The Pet Psychic®

Download Your Free Gifts and sign up for Laura’s Newsletter.


Dear Laura,
This is sort of a generic question with a specific situation. What to do with dogs who inhale their food?

Ahz who is a Aussie Cattle Dog was neglected and abused by the people we got him from. I suspect he had to fight for food. He swallows food. He eats any dead animal he comes across (like the occasional quail that lands in our yard) and even catches a few live things. I’ve asked him, pleaded with him, looked into his eyes, telling him to chew his food so he doesn’t choke and die. But he just gets too excited when it is around. I have to hold is bowl and let him take a few pieces at a time from it, and hope he chews most of it. He’s getting better but I’m tired of holding the bowl, but if I don’t he won’t lift his head up or take a breath until it is all gone, or until it gets caught in his throat. I worry about him, and I don’t want my dog to hurt himself. If you have any suggestions I would certainly appreciate it.
Sincerely, Ahz Person
Dear Ahz Person,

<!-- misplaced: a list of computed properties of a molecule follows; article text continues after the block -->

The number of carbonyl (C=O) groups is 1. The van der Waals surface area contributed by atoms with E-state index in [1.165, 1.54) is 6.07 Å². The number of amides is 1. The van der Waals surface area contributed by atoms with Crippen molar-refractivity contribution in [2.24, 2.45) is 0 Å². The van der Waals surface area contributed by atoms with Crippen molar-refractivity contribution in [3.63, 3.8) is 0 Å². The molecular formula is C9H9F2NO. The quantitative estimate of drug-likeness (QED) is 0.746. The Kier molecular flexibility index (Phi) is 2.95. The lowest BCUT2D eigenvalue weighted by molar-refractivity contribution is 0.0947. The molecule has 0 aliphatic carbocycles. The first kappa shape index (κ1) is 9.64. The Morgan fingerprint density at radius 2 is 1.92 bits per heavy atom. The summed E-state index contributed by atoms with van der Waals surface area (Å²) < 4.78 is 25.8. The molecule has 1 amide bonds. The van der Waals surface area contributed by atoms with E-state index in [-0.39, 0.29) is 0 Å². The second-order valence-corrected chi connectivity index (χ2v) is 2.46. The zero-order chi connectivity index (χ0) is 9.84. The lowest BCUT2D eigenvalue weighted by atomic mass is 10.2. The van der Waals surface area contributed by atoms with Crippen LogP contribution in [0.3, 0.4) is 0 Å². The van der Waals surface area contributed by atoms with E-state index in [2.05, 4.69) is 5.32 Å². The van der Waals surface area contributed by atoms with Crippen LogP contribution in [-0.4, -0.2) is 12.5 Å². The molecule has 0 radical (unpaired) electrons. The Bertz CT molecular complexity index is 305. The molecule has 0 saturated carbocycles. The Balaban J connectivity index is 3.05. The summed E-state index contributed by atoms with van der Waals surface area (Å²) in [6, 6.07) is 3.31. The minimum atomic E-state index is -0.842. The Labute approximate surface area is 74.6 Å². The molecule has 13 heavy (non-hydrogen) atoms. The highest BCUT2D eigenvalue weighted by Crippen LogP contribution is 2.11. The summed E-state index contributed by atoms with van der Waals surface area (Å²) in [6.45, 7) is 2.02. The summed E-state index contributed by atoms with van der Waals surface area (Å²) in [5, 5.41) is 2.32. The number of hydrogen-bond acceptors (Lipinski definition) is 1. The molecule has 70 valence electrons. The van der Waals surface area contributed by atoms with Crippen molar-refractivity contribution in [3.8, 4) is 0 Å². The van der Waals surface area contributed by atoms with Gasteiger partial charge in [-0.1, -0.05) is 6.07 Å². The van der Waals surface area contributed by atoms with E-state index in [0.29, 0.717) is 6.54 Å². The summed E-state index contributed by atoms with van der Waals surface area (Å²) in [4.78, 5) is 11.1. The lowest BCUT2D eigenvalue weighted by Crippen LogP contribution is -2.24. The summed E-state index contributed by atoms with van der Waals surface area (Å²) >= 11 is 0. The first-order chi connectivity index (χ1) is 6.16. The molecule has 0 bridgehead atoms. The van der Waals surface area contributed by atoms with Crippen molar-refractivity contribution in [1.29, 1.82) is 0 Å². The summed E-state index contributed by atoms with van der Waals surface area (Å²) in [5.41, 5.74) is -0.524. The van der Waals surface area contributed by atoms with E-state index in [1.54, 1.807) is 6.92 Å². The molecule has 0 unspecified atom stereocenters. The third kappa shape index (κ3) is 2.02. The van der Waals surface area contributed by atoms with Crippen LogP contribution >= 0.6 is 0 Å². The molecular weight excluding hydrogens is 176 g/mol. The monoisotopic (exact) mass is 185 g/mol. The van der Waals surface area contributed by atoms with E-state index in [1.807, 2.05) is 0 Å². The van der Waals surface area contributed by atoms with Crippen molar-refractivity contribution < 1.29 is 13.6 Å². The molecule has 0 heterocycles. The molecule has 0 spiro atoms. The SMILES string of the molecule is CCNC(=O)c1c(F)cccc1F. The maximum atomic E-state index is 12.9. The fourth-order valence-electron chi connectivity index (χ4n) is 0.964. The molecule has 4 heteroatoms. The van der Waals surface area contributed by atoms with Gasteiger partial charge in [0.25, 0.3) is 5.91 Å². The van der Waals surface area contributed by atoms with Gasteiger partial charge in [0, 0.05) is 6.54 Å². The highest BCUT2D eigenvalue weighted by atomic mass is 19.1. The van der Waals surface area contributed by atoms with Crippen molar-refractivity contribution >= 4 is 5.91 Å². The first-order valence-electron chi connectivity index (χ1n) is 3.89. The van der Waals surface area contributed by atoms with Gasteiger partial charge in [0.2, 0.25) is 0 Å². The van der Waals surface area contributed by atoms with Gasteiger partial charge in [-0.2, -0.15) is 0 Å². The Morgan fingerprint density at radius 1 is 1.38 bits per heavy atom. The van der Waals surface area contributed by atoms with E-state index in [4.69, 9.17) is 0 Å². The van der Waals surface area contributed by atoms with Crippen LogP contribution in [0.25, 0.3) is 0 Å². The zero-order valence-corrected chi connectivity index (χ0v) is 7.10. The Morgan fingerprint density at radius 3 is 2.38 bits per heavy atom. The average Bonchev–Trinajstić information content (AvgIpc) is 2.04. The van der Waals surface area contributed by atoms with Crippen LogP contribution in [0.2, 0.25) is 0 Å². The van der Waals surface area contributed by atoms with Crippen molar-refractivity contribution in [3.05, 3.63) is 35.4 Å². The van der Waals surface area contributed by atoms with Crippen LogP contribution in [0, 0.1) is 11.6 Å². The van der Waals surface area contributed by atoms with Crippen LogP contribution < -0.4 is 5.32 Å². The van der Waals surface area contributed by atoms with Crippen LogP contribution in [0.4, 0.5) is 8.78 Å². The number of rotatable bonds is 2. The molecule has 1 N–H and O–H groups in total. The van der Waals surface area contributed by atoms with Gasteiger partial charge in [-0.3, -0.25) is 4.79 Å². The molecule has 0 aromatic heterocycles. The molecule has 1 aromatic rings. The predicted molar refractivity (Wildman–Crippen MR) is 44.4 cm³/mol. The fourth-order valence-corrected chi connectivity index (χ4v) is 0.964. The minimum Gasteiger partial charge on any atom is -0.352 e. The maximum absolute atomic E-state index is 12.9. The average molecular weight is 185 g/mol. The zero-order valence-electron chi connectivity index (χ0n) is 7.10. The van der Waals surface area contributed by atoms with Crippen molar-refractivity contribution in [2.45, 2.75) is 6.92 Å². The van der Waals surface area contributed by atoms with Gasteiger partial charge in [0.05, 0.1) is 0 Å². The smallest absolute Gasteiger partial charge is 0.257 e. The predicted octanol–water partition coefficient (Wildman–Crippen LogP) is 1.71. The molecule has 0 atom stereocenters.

I love how you are holding his food bowl and allowing him to eat a little bit at a time. I would have thought that if you did that consistently for a few months Ahz’s problem would have improved. I would like to talk to him about his inhaling and see what he has to say:
Ahz%20inhale%20food.at.jpgAhz: My mom (person) is right. I did have to fight for my food, but what also happen was that I was very sick as a puppy and no matter how much I ate it never filled me up. It was a terrible feeling because I had no energy and my eyes had a hard time seeing. It is much different now. Now I am very healthy and I can see clearly. My people tell me that inhaling my food is not good for me but when I am around food my sense of smell goes into overdrive and I need to eat a lot. My people keep telling me to slow down and I hear them, but I cannot stop myself.”
I find Ahz very interesting. It sounds as if his behavior is a habitual pattern set off by the smell of his food. I love that he is conscious that he is doing it. Start training him basic obedience or tricks and give him his food as a reward after each command. In time his relation to food will change and perhaps so will his behavior. It is not a bad idea to get a blood panel done on him and check his thyroid levels. You may also want to put him a good supplement and give him an all-natural diet.

Share This Article

Leave a Comment

Your email address will not be published. Required fields are marked *

Download a Special Gift and Sign Up for Laura's Newsletter.